The Economic Coordination Committee (ECC) has postponed the implementation of gas pricing reforms which were intended to standardize gas tariffs for all fertilizer manufacturers. It is expected to aggravate Pakistan’s gas crisis, posing a threat to the long-term sustainability of the sector, as per official sources.

The delay comes as the gas sector’s circular debt surged to Rs2.9 trillion. Notably, the current practice of supplying gas to the fertilizer sector and applying varying tariffs have placed certain industry players at a disadvantage, as both (subsidized and regular) plants sell their products at the same price. Interestingly, the government had initiated the process of gas sector reforms to unify the tariff to win over the ballooning gas sector circular debt, a senior official of the Energy Ministry said.

The Ministry of Energy has been actively working to introduce gas pricing reforms over the past few weeks. The reforms aimed to unify feed gas prices for the fertilizer industry, aligning them with the industrial rate of Rs1,260/MMBTU. The fertilizer industry is a key consumer of both fuel and feedstock source gas. This move would have stabilized urea prices, optimized gas reserves and ensured a surplus in the Gas Development Surcharge (GDS) – crucial for gas infrastructure development and addressing gas shortages.

However, the ECC’s recent decision to form an inter-ministerial committee, comprising representatives from various ministries (including finance, planning, commerce, food security, industries, power, and petroleum), to recommend gas allocation and pricing for the fertilizer industry has caused a delay. The next ECC meeting is scheduled after the return of Finance Minister Dr Shamshad Akhtar from China.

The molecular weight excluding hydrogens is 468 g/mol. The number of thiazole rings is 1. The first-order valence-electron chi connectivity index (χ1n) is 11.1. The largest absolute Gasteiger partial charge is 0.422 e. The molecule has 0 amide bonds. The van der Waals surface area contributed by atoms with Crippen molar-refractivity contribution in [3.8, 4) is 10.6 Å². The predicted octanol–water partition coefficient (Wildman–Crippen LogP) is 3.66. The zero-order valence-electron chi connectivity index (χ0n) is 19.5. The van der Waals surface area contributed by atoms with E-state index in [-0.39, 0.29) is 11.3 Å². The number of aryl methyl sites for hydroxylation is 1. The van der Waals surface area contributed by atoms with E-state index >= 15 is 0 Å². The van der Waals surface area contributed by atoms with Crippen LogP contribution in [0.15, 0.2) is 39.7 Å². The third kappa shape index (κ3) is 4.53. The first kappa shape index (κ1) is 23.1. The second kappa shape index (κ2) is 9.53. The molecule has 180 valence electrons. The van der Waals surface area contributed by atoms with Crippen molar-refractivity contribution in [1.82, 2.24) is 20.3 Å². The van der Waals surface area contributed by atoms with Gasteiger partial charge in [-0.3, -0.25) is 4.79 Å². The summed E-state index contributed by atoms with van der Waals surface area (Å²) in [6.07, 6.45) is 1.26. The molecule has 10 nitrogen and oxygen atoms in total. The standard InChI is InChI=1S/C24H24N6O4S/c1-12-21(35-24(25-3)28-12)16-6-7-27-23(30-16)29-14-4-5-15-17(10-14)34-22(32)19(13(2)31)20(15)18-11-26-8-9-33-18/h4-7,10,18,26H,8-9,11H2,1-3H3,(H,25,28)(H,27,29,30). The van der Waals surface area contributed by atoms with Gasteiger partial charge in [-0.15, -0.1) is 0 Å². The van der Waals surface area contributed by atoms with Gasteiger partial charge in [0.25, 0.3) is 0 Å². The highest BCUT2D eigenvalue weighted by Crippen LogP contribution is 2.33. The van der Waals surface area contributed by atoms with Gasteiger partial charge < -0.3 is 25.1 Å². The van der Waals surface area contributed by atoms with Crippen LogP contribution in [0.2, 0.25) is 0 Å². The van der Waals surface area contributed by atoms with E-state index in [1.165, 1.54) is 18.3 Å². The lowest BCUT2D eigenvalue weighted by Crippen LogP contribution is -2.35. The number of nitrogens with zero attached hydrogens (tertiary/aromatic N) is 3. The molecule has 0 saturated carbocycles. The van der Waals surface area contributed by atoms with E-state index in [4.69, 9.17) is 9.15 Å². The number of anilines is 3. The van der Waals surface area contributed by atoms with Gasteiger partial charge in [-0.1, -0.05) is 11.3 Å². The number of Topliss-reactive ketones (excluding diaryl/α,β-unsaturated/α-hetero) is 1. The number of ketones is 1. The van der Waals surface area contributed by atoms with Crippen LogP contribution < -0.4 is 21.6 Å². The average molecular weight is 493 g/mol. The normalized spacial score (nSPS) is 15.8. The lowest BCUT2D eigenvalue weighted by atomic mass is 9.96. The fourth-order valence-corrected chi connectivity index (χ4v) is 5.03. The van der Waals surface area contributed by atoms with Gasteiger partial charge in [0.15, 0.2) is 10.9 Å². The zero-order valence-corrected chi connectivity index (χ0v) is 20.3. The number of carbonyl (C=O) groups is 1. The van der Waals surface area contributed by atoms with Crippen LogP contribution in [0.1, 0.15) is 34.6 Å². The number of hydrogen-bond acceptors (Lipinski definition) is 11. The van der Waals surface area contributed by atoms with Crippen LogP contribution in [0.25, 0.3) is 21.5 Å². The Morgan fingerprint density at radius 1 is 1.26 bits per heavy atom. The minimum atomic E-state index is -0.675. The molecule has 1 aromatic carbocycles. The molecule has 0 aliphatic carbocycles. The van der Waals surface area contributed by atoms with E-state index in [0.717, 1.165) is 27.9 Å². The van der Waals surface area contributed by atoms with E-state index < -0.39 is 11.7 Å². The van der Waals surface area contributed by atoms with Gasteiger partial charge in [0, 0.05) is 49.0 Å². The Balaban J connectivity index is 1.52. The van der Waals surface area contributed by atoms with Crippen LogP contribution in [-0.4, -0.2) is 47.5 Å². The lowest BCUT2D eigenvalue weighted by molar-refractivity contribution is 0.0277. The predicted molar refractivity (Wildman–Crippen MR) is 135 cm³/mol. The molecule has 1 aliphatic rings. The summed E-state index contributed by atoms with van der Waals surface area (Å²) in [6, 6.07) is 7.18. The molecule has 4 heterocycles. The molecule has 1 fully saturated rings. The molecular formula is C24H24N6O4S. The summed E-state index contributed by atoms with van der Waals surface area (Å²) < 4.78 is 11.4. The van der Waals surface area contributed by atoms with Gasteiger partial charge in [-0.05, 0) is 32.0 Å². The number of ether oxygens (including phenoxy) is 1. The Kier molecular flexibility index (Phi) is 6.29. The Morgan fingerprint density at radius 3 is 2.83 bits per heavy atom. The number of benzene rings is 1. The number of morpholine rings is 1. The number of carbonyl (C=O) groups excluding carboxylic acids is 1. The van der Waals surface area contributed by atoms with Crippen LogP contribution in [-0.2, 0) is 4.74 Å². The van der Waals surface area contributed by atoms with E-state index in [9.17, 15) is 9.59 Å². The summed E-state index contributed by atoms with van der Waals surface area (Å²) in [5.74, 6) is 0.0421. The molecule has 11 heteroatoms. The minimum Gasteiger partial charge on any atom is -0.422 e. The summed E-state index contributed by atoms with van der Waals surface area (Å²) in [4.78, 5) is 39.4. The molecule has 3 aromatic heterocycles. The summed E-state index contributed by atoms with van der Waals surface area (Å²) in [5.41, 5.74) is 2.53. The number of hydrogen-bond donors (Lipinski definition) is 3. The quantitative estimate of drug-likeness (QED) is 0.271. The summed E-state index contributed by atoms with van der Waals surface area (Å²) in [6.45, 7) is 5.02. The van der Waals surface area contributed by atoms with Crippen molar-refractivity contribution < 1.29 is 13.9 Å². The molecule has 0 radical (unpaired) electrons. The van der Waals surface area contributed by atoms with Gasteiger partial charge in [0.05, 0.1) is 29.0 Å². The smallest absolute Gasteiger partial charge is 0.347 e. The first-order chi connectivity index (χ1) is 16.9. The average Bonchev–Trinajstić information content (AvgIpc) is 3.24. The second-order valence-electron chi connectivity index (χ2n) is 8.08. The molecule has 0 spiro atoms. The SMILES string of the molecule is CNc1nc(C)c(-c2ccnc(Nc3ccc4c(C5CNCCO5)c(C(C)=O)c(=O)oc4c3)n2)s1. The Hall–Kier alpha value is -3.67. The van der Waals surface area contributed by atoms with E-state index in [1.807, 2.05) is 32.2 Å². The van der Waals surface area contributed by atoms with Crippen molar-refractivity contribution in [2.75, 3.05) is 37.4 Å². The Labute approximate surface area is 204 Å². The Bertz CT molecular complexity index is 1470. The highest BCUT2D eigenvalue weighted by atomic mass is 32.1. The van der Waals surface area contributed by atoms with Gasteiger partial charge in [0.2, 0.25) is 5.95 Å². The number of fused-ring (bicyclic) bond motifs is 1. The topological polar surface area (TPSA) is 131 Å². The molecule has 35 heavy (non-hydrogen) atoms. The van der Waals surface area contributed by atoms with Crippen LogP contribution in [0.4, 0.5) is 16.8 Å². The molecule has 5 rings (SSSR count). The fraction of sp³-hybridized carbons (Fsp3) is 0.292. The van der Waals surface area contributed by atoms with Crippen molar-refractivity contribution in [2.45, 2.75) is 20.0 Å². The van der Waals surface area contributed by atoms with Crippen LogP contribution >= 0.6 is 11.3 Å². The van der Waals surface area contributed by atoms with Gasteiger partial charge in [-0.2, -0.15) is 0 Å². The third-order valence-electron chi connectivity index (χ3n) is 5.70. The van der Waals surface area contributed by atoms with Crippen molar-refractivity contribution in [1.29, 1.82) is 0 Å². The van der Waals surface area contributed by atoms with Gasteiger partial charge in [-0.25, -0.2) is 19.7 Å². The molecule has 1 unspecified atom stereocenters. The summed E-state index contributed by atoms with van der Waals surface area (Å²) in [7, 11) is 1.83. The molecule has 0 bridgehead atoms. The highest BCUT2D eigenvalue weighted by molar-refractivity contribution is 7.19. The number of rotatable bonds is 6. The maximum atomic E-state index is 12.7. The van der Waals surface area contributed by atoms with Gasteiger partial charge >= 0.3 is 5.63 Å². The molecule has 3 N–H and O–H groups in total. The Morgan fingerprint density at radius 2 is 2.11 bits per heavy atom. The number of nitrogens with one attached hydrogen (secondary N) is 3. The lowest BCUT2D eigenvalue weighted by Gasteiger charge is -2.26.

The gas circular debt has reached Rs2.9 trillion, as disclosed by caretaker Federal Minister of Energy Muhammad Ali in a recent media briefing.

An analyst of the sector highlighted disparities in input costs for various producers, causing distortions in urea market prices for farmers. Some manufacturers are disadvantaged as they are supplied gas under the Petroleum Policy 2012 pricing, which is linked to USD and is affected by rupee devaluation and crude oil rate fluctuations. To maintain business viability, these manufacturers must adjust urea prices. Gas price unification is seen as the only permanent solution to stabilize fertilizer prices, curbing excessive profiteering and black-market activities.

Over the past five years, feed gas tariffs under the Petroleum Policy 2012 have surged by over 235 per cent, from Rs518/MMBTU to Rs1,745/MMBTU. The fuel gas tariff under the Petroleum Policy now surpasses the Fertilizer Policy tariff.

An industrial expert proposed that the fertilizer sector should contribute positively to the GDS by unifying gas prices across all manufacturers. Unifying gas rates at Rs1,260/MMBTU for feed gas could generate a GDS pool of approximately Rs90 billion for gas-producing provinces, serving as a targeted subsidy for small farmers.

He suggested that gas prices for the fertilizer sector should be subject to a bi-annual review to address changes in revenue requirements due to shifts in crude oil prices and exchange rates.

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